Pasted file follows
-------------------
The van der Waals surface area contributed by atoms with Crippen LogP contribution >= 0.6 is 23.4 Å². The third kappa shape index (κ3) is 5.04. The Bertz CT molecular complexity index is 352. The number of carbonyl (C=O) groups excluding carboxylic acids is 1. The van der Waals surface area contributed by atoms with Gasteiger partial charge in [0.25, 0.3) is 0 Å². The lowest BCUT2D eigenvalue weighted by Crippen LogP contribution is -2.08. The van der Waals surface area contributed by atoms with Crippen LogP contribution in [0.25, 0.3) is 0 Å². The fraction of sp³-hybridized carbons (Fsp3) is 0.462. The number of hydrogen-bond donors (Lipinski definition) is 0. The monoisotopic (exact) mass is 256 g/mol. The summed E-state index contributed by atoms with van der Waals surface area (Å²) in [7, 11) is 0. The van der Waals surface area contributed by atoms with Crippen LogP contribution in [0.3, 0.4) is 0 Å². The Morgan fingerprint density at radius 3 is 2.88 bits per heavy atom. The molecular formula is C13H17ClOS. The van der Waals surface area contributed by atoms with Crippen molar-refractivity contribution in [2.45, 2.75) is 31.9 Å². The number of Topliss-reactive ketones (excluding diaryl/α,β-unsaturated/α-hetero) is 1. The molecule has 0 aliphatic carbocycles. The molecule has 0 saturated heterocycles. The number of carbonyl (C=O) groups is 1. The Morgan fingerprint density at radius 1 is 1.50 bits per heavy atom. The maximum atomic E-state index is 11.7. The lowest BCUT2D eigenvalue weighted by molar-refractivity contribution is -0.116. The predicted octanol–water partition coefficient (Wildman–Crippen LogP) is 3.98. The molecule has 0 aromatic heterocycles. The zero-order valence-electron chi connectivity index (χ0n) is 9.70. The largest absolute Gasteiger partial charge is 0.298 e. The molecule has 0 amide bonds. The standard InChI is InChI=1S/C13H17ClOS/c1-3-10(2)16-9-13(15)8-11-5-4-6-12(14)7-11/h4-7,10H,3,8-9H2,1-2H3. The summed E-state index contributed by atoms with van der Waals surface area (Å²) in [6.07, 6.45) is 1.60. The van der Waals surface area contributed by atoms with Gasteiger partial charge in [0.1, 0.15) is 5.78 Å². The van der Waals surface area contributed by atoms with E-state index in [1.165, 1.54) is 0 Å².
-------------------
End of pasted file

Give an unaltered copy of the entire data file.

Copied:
The van der Waals surface area contributed by atoms with Crippen LogP contribution >= 0.6 is 23.4 Å². The third kappa shape index (κ3) is 5.04. The Bertz CT molecular complexity index is 352. The number of carbonyl (C=O) groups excluding carboxylic acids is 1. The van der Waals surface area contributed by atoms with Gasteiger partial charge in [0.25, 0.3) is 0 Å². The lowest BCUT2D eigenvalue weighted by Crippen LogP contribution is -2.08. The van der Waals surface area contributed by atoms with Crippen LogP contribution in [0.25, 0.3) is 0 Å². The fraction of sp³-hybridized carbons (Fsp3) is 0.462. The number of hydrogen-bond donors (Lipinski definition) is 0. The monoisotopic (exact) mass is 256 g/mol. The summed E-state index contributed by atoms with van der Waals surface area (Å²) in [7, 11) is 0. The van der Waals surface area contributed by atoms with Crippen LogP contribution in [0.3, 0.4) is 0 Å². The Morgan fingerprint density at radius 3 is 2.88 bits per heavy atom. The molecular formula is C13H17ClOS. The van der Waals surface area contributed by atoms with Crippen molar-refractivity contribution in [2.45, 2.75) is 31.9 Å². The number of Topliss-reactive ketones (excluding diaryl/α,β-unsaturated/α-hetero) is 1. The molecule has 0 aliphatic carbocycles. The molecule has 0 saturated heterocycles. The number of carbonyl (C=O) groups is 1. The Morgan fingerprint density at radius 1 is 1.50 bits per heavy atom. The maximum atomic E-state index is 11.7. The lowest BCUT2D eigenvalue weighted by molar-refractivity contribution is -0.116. The predicted octanol–water partition coefficient (Wildman–Crippen LogP) is 3.98. The molecule has 0 aromatic heterocycles. The zero-order valence-electron chi connectivity index (χ0n) is 9.70. The largest absolute Gasteiger partial charge is 0.298 e. The molecule has 0 amide bonds. The standard InChI is InChI=1S/C13H17ClOS/c1-3-10(2)16-9-13(15)8-11-5-4-6-12(14)7-11/h4-7,10H,3,8-9H2,1-2H3. The summed E-state index contributed by atoms with van der Waals surface area (Å²) in [6.07, 6.45) is 1.60. The van der Waals surface area contributed by atoms with Gasteiger partial charge in [0.1, 0.15) is 5.78 Å². The van der Waals surface area contributed by atoms with E-state index in [1.165, 1.54) is 0 Å².